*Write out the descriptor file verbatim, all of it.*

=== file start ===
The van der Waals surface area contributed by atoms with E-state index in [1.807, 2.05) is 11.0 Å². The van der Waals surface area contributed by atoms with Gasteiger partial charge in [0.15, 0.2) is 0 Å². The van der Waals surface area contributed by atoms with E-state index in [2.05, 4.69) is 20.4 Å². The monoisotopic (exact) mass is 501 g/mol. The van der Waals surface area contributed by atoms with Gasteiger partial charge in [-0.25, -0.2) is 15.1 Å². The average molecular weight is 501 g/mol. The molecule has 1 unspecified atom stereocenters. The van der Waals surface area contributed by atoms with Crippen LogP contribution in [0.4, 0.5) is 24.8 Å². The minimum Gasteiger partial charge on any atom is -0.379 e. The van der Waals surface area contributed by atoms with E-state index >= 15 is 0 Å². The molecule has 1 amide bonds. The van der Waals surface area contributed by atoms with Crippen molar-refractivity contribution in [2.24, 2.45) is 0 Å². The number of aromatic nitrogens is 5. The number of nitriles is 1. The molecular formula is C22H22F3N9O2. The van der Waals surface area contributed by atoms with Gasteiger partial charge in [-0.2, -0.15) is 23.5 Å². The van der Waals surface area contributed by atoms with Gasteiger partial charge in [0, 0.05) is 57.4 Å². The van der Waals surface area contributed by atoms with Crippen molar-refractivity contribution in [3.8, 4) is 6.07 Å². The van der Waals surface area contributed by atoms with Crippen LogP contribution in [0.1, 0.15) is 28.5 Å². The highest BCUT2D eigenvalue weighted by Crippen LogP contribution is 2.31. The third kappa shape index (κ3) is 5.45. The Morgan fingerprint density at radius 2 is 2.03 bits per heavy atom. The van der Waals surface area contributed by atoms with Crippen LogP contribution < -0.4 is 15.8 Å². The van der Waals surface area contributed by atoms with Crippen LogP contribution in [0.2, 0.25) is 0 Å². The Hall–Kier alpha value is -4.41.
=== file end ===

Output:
The van der Waals surface area contributed by atoms with E-state index in [1.807, 2.05) is 11.0 Å². The van der Waals surface area contributed by atoms with Gasteiger partial charge in [0.15, 0.2) is 0 Å². The van der Waals surface area contributed by atoms with E-state index in [2.05, 4.69) is 20.4 Å². The monoisotopic (exact) mass is 501 g/mol. The van der Waals surface area contributed by atoms with Gasteiger partial charge in [-0.25, -0.2) is 15.1 Å². The average molecular weight is 501 g/mol. The molecule has 1 unspecified atom stereocenters. The van der Waals surface area contributed by atoms with Crippen LogP contribution in [0.4, 0.5) is 24.8 Å². The minimum Gasteiger partial charge on any atom is -0.379 e. The van der Waals surface area contributed by atoms with E-state index >= 15 is 0 Å². The molecule has 1 amide bonds. The van der Waals surface area contributed by atoms with Crippen molar-refractivity contribution in [2.24, 2.45) is 0 Å². The number of aromatic nitrogens is 5. The number of nitriles is 1. The molecular formula is C22H22F3N9O2. The van der Waals surface area contributed by atoms with Gasteiger partial charge in [-0.2, -0.15) is 23.5 Å². The van der Waals surface area contributed by atoms with Gasteiger partial charge in [0, 0.05) is 57.4 Å². The van der Waals surface area contributed by atoms with Crippen molar-refractivity contribution in [3.8, 4) is 6.07 Å². The van der Waals surface area contributed by atoms with Crippen LogP contribution in [0.1, 0.15) is 28.5 Å². The highest BCUT2D eigenvalue weighted by Crippen LogP contribution is 2.31. The third kappa shape index (κ3) is 5.45. The Morgan fingerprint density at radius 2 is 2.03 bits per heavy atom. The van der Waals surface area contributed by atoms with Crippen LogP contribution < -0.4 is 15.8 Å². The van der Waals surface area contributed by atoms with Crippen LogP contribution in [0.2, 0.25) is 0 Å². The Hall–Kier alpha value is -4.41.